That’s the reflection I’ve made this week. Maybe it’s time I forgot that year of -ED bullying and started demanding a less perfect pronunciation of regular verbs in the past from my students. After all, they just need to be understood, right?


I’d love to hear your stories of how your experiences as a learner have shaped or interfered in your teaching! 🙂

Of Unexpected Wonderful Surprises – My EduBlog Nomination

I started blogging on September 25 – a little over 2 months ago. And I did so because as I was introduced to the wonderful world of the blogosphere I started posting comments on many of the fantastic blogs by teachers/educators I read. And sometimes those blog posts made me think and reflect and the comments started not being enough. And with the incentive of the great PLN I have, I decided to give it a shot. And it’s been the most rewarding experience. I have learned so much as I wrote the posts, as I read and replied to comments… It has put me in contact with even more great educators. It was an unexpected, wonderful surprise and addition to my life.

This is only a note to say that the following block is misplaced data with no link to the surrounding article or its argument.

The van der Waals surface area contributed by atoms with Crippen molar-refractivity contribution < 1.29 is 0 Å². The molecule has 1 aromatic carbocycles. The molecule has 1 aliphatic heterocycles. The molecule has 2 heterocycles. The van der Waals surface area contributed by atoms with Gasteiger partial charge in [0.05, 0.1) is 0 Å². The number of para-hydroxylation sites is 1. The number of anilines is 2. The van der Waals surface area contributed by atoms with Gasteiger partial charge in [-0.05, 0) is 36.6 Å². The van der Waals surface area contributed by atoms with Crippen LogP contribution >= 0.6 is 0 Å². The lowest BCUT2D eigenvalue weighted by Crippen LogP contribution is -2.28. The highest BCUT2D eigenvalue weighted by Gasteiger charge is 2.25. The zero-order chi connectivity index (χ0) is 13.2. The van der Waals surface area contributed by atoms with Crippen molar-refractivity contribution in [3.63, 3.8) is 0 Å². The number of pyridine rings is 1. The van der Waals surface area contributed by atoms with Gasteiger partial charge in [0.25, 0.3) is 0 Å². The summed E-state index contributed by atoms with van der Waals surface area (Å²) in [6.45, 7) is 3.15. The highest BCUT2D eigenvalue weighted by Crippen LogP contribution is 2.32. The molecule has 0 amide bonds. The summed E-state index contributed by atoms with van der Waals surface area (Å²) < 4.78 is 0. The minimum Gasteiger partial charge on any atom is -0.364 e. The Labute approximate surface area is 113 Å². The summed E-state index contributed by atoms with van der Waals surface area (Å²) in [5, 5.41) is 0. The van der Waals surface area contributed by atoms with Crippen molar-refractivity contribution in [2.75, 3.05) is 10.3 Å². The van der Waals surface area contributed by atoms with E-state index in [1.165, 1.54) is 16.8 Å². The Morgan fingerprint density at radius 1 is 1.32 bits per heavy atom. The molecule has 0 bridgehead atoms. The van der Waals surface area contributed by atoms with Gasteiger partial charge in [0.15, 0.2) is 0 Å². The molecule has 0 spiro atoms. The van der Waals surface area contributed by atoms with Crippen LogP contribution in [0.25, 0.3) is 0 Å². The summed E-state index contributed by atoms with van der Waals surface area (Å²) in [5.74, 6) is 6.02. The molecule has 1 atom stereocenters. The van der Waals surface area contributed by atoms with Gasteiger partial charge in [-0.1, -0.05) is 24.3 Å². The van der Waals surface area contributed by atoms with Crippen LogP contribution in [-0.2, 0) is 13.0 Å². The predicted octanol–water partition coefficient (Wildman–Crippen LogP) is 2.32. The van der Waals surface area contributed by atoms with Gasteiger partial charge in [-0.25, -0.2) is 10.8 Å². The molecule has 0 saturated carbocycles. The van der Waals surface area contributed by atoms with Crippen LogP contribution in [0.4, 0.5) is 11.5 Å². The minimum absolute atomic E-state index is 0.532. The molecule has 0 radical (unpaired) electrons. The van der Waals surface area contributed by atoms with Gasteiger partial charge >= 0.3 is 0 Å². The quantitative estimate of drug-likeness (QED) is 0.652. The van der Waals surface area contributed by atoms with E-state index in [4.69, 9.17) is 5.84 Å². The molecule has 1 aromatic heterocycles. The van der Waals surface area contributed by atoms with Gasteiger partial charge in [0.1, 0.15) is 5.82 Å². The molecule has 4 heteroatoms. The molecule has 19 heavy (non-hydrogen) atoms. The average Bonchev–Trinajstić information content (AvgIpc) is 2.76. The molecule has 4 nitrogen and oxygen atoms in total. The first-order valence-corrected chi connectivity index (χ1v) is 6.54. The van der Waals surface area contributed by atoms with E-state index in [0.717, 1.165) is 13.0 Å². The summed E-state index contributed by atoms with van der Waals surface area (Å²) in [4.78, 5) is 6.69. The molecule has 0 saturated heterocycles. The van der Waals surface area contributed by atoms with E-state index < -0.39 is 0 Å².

And this week I was honored to be nominated by some members of my PLN to the “Best new Blog – EduBlog Awards”. It was yet, another unexpected wonderful surprise that only motivated me even more to work harder at posting and sharing. So I’d like to thank those who thought of my blog, among so many fabulous blogs, for this. I’m very flattered you found me worthy. And take the opportunity to thank all the people who have visited and read my blog, whether you’ve left a comment or not.





And for those who haven’t voted yet, you can do so by clicking on the badge above… It will take you to the category I was nominated for :-))) There are some wonderful blogs, all well worth a visit and a read.